Dear Toni:

We are searching for a consulting firm to advise us for two days a month on a $1 million campaign for renovations to our agency's headquarters. We have already interviewed 12 consulting firms and asked eight of them to submit proposals. We plan to have our development committee meet the top eight in a week-long series of interviews. Do you approve of the process?

Overly Thorough, Vice President of Development

Dear Overly:

I think that your process is a bit excessive. You are planning a relatively small campaign and considering a minimal use of consulting time. If you add up the value of the time you, your staff and your trustees have spent on this project it will probably be at least twice as much as you will end up paying your consultant. In the future, I suggest you identify four different types of firm's , have one interview with each one and then bring the top two firms to your development committee. Make your decision quickly and call it a day.

Dear Toni:

Several of our board members say they won't contribute to our annual fund because they spend money to travel to our meetings and buy tickets to the annual benefit. How can we succeed in building our annual fund unless each board member helps?

Frustrated Fund Raiser

Dear Frustrated:

Get your chairman and members of your executive committee to put pressure on all board members to contribute direct, unrestricted, annual contributions to your school or organization. They should point out that foundations, corporations, and other outside donors are becoming increasingly interested in the board's annual goal.

Two tickets to a benefit cannot replace a good annual gift. Every board member should contribute something to the annual fund simply to show a high degree of board participation. In return, you should give your board members credit and recognition for their total contribution, including benefit tickets, in any given year. I also believe that if a board member has enough resources, travel expenses become the price of being involved in a challenging and often prestigious board membership.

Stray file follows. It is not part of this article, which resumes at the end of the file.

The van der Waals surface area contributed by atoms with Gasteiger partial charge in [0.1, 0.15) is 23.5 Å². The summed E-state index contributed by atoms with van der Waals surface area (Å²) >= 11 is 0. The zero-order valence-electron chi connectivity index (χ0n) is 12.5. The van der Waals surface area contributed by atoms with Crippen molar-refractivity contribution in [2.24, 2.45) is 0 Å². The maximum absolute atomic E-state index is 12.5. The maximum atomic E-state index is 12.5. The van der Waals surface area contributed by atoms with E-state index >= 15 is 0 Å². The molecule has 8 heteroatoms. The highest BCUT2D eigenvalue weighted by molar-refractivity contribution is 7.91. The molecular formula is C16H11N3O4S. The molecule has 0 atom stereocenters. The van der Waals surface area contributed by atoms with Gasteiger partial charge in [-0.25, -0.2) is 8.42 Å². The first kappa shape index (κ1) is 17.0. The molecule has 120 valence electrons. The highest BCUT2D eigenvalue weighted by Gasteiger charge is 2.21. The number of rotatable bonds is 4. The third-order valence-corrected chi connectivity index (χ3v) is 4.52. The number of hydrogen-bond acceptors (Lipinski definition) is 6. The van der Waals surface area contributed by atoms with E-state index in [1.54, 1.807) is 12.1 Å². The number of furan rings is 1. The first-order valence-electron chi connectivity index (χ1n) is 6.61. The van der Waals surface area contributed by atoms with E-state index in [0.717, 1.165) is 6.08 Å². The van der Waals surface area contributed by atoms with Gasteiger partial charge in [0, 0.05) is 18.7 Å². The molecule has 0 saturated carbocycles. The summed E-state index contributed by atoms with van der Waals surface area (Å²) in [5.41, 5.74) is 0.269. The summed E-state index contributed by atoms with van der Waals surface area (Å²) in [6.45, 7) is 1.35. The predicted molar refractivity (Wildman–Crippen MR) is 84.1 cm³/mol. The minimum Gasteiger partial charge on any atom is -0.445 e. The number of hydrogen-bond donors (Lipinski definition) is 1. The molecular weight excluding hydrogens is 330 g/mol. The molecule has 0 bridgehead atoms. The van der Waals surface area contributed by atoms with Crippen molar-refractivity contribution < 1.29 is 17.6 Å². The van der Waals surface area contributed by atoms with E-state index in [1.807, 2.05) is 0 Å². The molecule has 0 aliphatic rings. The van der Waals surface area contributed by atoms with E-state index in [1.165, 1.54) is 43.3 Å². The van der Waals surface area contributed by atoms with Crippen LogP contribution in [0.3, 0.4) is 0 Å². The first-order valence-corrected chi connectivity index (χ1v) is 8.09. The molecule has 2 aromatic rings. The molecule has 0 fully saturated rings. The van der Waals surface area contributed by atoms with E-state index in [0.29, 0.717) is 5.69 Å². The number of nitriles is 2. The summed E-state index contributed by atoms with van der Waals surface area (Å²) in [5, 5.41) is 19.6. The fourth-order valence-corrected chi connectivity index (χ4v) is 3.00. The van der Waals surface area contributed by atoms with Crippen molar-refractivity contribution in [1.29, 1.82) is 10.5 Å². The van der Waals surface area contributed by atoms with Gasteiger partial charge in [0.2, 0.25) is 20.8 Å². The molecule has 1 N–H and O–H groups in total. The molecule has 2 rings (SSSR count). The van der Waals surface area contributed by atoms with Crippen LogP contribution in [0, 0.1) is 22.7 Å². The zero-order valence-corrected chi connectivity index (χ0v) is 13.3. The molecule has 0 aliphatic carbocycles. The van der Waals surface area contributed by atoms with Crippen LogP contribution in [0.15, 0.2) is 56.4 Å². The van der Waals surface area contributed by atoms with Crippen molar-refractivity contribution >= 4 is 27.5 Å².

Dear Toni:

We are about to publicly announce our fund-raising campaign, its goal and the pledges received to date for the nucleus fund. Does it matter that our two six-figure lead givers, whose gifts constitute a good percentage of our nucleus fund, have not yet signed their pledge cards?

Anxious Director of Development

Dear Anxious,

Yes, it does matter. You should convince your two lead givers to formalize their commitment by suggesting that you cannot go public with an amount that includes their gifts unless they have signed their pledge cards. Otherwise you may be whistling Dixie, and your goal may be too high.

Dear Toni:

I'm on the board of a small hospital and we're debating whether we should name a building after a donor who won't pay the full asking price for this naming opportunity. We're into the second year of a five-year fund drive and need both the cash and the publicity this donor could generate. Should we settle for less than the original naming price for the building?

Baffled Board Member

Dear Baffled:

If you are sure there are no other prospects for naming, you may settle for less than the original naming price, especially if there is a long-term relationship with the donor and many more dollars down the road. Be prepared to defend this decision, never go too low and remember, the cost of naming your building must relate to the price of other naming opportunities such as the lobby.